In the rush to deliver electric concept cars (check out the Toyota a couple posts earlier), car-makers are also waking up to the sideline benefits of switching to electric power.
By kicking out belts, pumps and other mechanical paraphernalia within engines – such as those that control your power steering, among other things – engineers are finding that they can cut weight, improve fuel efficiency and even make cars safer, less prone to breakdown and easier to drive. And it all contributes to a little less oil consumption.
“It’s one of the top technologies on percent of fuel returned for the dollar that you put in,” said Ali Jammoul, Ford’s chief engineer for chassis in North America. “All that parasitic drag is gone when you remove the pump off the engine.”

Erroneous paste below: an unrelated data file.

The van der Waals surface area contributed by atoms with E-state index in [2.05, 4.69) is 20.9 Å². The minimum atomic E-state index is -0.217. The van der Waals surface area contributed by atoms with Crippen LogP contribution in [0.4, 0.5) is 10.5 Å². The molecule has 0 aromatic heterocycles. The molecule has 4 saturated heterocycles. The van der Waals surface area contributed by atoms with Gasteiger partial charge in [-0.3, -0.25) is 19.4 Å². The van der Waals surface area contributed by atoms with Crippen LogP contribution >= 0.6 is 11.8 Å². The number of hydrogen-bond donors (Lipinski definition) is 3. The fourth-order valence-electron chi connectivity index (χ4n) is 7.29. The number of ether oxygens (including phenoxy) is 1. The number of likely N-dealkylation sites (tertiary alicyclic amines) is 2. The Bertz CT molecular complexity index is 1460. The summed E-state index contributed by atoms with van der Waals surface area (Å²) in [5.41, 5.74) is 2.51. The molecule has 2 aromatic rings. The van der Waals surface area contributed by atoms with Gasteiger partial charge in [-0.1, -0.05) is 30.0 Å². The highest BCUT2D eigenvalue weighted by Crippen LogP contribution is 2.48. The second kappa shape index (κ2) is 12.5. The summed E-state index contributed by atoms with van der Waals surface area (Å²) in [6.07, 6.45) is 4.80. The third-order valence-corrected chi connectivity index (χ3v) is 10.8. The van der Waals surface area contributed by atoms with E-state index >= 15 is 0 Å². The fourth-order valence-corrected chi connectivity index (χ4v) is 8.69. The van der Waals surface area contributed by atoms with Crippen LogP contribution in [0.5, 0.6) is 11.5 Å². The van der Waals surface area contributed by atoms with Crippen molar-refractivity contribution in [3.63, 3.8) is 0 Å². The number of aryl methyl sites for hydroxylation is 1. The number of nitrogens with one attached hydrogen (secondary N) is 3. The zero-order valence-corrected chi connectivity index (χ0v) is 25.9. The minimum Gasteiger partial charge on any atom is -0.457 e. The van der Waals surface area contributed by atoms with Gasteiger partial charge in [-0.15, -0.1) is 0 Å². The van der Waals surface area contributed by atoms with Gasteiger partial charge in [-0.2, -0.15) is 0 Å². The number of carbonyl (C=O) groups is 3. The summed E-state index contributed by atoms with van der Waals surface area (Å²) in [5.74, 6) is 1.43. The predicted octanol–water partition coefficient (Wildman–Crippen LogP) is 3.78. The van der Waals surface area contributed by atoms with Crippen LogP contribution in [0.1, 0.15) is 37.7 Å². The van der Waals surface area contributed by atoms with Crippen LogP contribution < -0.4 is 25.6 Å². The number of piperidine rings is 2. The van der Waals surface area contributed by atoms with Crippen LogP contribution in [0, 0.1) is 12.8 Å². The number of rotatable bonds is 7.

Because there is no power steering fluid to monitor, no belt to check and far fewer moving parts, maintenance costs are lower, manufacturers say.
Steering feel also can be changed electronically from a softer feel for highway driving to a tighter, more sporty setting for winding roads.
Find out more at ENN.
Of course, it’s all relative. Greenbang has also noticed that Norway has just banned car-makers from saying that their cars are clean, green, or environmentally friendly–because they just can’t really be.